Yes, Sir. Some 34,000 National Health Service in-patients, 4,000 day patients and 200,000 out-patients are treated annually in military hospitals in the United Kingdom. Ways of increasing the number of National Health Service patients treated in military hospitals are being considered by my right hon. Friends.
As the hospitals of the Royal Navy, the Army and the Royal Air Force, which have excellent standards, now take 34,000 National Health Service inpatients every year and could take very many thousands more—on 6 January they had 495 beds available —will my right hon. Friend please urgently consider how they can take more? In particular, will she please consider whether waiting list money can be further applied?
I am very much aware of my right hon. and hon. Friend's concern to see that we get as much health care out of the facilities as we possibly can. The ordinary health authorities can apply for waiting list money if they know of beds which are free in military hospitals and can made an arrangement for patients to be treated there, so we are going in the direction required by my hon. Friend.
Does the Prime Minister agree that the armed forces could provide more beds for National Health Service use and, indeed, provide facilities for the National Health Service—which is being cut back under her Government—if she adopted different priorities and shifted the £11 billion she is spending on nuclear weapons in the form of Trident to the National Health Service? In that way the continuing complaints about operations not being carried out would be brought to an end and we could spend money on patient care, instead of on mass extermination.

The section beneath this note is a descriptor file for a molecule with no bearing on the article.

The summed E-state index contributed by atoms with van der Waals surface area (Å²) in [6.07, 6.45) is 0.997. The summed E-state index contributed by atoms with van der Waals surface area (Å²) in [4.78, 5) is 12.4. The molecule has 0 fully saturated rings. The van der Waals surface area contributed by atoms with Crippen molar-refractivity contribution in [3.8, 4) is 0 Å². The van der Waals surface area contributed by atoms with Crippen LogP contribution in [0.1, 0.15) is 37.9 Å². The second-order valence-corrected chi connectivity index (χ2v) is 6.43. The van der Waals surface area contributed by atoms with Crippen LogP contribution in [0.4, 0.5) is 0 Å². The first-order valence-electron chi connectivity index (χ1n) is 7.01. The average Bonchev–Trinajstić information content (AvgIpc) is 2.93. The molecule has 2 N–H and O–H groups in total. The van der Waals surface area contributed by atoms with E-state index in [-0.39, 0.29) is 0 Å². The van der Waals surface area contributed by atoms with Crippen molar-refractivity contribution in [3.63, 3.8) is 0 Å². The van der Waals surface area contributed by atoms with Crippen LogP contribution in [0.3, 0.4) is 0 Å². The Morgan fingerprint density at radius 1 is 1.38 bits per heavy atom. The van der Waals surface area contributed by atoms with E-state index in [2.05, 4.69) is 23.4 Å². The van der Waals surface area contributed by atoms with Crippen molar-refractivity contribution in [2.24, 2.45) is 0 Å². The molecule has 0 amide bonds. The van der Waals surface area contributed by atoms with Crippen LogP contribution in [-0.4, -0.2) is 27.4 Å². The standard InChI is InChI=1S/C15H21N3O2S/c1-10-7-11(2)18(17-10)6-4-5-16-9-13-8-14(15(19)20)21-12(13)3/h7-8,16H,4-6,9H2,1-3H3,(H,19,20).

The National Health Service is not being cut back. Over and above inflation, there has been provision for an extra 30 per cent. for the National Health Service. The hon. Gentleman might have got muddled up with the record of his own Government, who, 10 years ago, cut back the National Health Service, and who also cut in real terms nurses' and doctors' pay. Under this Government, the money has gone up, the number of nurses and doctors has gone up and the pay has gone up.
Does my right hon. Friend agree that the limitation on the number of National Health Service patients dealt with by the services has been caused by a long-running wrangle between the Ministry of Defence and the DHSS? We on the Public Accounts Committee have been assured that that wrangle will reach a satisfactory conclusion by 31 March. Has that same assurance been given to my right hon. Friend?
As my hon. Friend heard, 34,000 National Health Service in-patients are being treated by military hospitals, as are a lot of day patients and outpatients. I can assure my hon. Friend that health authorities are being encouraged to consider every possibility, including military hospitals, when putting in their bids for allocations from the waiting list fund. In view of my hon. Friend's question, I shall make further inquiries to ensure that what he wants is happening.